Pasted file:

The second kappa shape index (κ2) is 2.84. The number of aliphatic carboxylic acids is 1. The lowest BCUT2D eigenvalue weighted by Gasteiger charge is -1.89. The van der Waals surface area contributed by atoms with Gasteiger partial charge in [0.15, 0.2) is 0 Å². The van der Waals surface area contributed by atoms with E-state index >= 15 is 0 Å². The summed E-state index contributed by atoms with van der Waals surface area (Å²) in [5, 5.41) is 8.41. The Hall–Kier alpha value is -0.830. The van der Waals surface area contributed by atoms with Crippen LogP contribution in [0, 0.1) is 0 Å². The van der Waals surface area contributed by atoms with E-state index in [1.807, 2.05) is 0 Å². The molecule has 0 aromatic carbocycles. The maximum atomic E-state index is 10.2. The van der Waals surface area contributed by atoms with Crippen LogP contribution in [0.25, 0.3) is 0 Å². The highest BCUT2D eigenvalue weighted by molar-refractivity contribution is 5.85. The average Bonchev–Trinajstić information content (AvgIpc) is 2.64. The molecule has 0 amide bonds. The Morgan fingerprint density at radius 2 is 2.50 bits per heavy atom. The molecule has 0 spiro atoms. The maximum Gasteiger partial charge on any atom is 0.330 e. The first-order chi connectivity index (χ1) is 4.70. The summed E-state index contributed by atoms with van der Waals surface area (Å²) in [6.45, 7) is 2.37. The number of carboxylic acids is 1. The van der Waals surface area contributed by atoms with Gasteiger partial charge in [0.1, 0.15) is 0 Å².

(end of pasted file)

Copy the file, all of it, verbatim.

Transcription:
The second kappa shape index (κ2) is 2.84. The number of aliphatic carboxylic acids is 1. The lowest BCUT2D eigenvalue weighted by Gasteiger charge is -1.89. The van der Waals surface area contributed by atoms with Gasteiger partial charge in [0.15, 0.2) is 0 Å². The van der Waals surface area contributed by atoms with E-state index >= 15 is 0 Å². The summed E-state index contributed by atoms with van der Waals surface area (Å²) in [5, 5.41) is 8.41. The Hall–Kier alpha value is -0.830. The van der Waals surface area contributed by atoms with Crippen LogP contribution in [0, 0.1) is 0 Å². The van der Waals surface area contributed by atoms with E-state index in [1.807, 2.05) is 0 Å². The molecule has 0 aromatic carbocycles. The maximum atomic E-state index is 10.2. The van der Waals surface area contributed by atoms with Crippen LogP contribution in [0.25, 0.3) is 0 Å². The highest BCUT2D eigenvalue weighted by molar-refractivity contribution is 5.85. The average Bonchev–Trinajstić information content (AvgIpc) is 2.64. The molecule has 0 amide bonds. The Morgan fingerprint density at radius 2 is 2.50 bits per heavy atom. The molecule has 0 spiro atoms. The maximum Gasteiger partial charge on any atom is 0.330 e. The first-order chi connectivity index (χ1) is 4.70. The summed E-state index contributed by atoms with van der Waals surface area (Å²) in [6.45, 7) is 2.37. The number of carboxylic acids is 1. The van der Waals surface area contributed by atoms with Gasteiger partial charge in [0.1, 0.15) is 0 Å².